May 19, 2009 Published in the January 2009 issue of Portland Monthly

Perhaps because she is new to the area, Janet Peterson (“Letters,” November 2008) doesn’t realize that not only does Portland Monthly extol the virtues of alternative lifestyles and being green, but so does Portland the city. I wonder if Ms. Peterson should consider living elsewhere in addition to cancelling her subscription?

Happy Valley?

Current regulation does in fact prohibit off-farm sales and severely limits actual sales on the farm (no advertising!) of raw cow milk (“The Good Stuff,” November 2008, by Anna Hirsh), but the author was seeking entirely un-illicit goat milk. Raw goat milk is perfectly (and legally) available. As a raw-milk drinker, it was great to see the article, but I felt the goats got a bad rap.

Market manager, Portland Farmers Market

As a longtime Portland restaurateur, I thank you for the recognition you provide our industry (“Eat Here Now,” by Camas Davis, November 2008). That said, I also feel compelled to share a frustration. It would be nice to see more coverage of restaurants that have passed the test of time. Those of us who balance our passion for great food and service—and for our vendors, community, and the environment—with supporting our employees (via competitive wages, insurance benefits, and retirement plans) are often lumped together with those whose sole desire is to fulfill a dream of owning a restaurant. How many of the media’s “restaurants of the year” are still in business? How many were recognized before being open for even a year? How many restaurants that purported to support local growers and farmers failed to pay them responsibly? A restaurant’s mission is to provide great food and service; it’s a much greater challenge to deliver both while operating with a sense of responsibility to more than our own creative endeavors.

General manager, Southpark Seafood Grill & Wine Bar

issue hit newsstands (“Eat Here Now,” by Camas Davis, November 2008; see list, page 22), food and drink mavens reacted. Here’s a representative sampling from, one of the city’s most popular dining blogs, beginning just after midnight on October 30.

“Camas Davis did an excellent job with this article, and it is perhaps the best top anything list published in Portland in recent years, and a piece of quality food writing. It’s nice to see someone doing something a little out of the box rather than following the herd.” [Morris, 12:43 a.m.]

“What a boring, tepid, and predictable list. Not one true neighborhood joint. Not one true ethnic restaurant. I’m about as yuppie as it gets, but even for me this list seems almost embarrassingly tilted toward destination, big-ticket dining and not at all representative of Portland as a whole.” [MrDonutsu, 11:58 a.m.]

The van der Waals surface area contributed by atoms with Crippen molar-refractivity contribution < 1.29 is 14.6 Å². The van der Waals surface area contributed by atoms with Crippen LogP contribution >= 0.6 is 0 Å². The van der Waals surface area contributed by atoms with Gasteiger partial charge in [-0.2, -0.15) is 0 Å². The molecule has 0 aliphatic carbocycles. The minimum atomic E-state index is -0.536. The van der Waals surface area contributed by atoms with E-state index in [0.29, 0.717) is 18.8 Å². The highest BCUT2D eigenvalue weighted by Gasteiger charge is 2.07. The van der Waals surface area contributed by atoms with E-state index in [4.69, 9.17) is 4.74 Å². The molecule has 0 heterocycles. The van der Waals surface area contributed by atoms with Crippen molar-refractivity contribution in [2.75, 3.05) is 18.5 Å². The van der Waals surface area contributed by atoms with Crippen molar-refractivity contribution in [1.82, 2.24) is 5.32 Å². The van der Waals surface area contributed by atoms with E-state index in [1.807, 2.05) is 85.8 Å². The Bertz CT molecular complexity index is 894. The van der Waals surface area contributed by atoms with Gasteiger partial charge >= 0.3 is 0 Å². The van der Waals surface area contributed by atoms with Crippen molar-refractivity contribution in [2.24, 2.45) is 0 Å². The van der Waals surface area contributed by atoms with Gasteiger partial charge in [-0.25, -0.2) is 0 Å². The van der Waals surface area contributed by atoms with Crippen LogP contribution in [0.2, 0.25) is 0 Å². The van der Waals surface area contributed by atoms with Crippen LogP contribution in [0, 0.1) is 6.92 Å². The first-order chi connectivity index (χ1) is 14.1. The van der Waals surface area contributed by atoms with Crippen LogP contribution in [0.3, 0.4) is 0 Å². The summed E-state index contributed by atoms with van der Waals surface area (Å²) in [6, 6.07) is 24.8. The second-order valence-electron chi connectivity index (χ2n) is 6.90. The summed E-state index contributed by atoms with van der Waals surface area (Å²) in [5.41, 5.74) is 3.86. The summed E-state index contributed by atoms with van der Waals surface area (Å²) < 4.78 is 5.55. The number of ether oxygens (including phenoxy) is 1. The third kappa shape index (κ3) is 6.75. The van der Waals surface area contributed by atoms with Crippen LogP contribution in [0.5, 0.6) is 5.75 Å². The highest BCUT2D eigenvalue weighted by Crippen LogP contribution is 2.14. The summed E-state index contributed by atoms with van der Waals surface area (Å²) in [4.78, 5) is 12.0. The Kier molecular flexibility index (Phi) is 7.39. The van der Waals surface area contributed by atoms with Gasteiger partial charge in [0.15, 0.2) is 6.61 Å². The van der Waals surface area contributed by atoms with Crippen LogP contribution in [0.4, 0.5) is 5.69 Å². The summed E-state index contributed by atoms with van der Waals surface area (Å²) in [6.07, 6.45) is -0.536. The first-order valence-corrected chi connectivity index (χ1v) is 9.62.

“There should be two lists: top ten best restaurants and top ten local favorites. They are two different philosophies that overlap when a restaurant is at the top of its game.” [LuLu Belle, 2:35 p.m.]

“When I think of Top Ten restaurants, I think of places that serve food I could not replicate at home. Two friends and I ate at Lovely Hula Hands this week—we had the burger, pork chop, and chicken with risotto. All were good, but nothing special, and certainly nothing that I couldn’t have made at home. Compare that with the ribs, corn bisque, and duck at Ten 01, and it’s no contest.” [NYC-PDX, 5:36 p.m.]

“I don’t believe any Top lists that Portland Magazine [sic] prints. The lists always curiously coincide with the same folks who are paying for advertising.” [Jen, 8:32 p.m.]

“Jen, I can understand your inherent distrust, but everything I’ve read from Camas Davis has led me to believe she’s a competent writer who would not be driven to modulate her editorial bent by the folks in the sales department. I would give her—like any writer for a reputable publication that accepts advertising—the journalistic benefit of the doubt.” [polloelastico, 9:09 a.m., October 31]

“Polloelastico, you are correct. As a matter of fact, I sell ads for Portland Monthly. Jen, you could not be further from the truth. As the rep that handles most of the restaurants in town, I can assure you that Camas (and crew) are absolutely not influenced by who is or is not running ads in the magazine. If you look at the November issue, you will find one restaurant that Camas featured that has an ad and nine that have never spent a penny with us. The editorial team compiles their information for months and months before the issue goes to press, whereas an ad can be sold up to the last minute. Please don’t insult us. Our writers work hard, and their picks are their picks.” [Gourmande, 10:28 a.m.]

Read the full article Eat Here Now in our Eat & Drink section.

• Beast
• Carlyle
• Clyde Common
• Pok Pok
• Le Pigeon
• Castagna
• Screen Door
• Toro Bravo
• Paley’s Place

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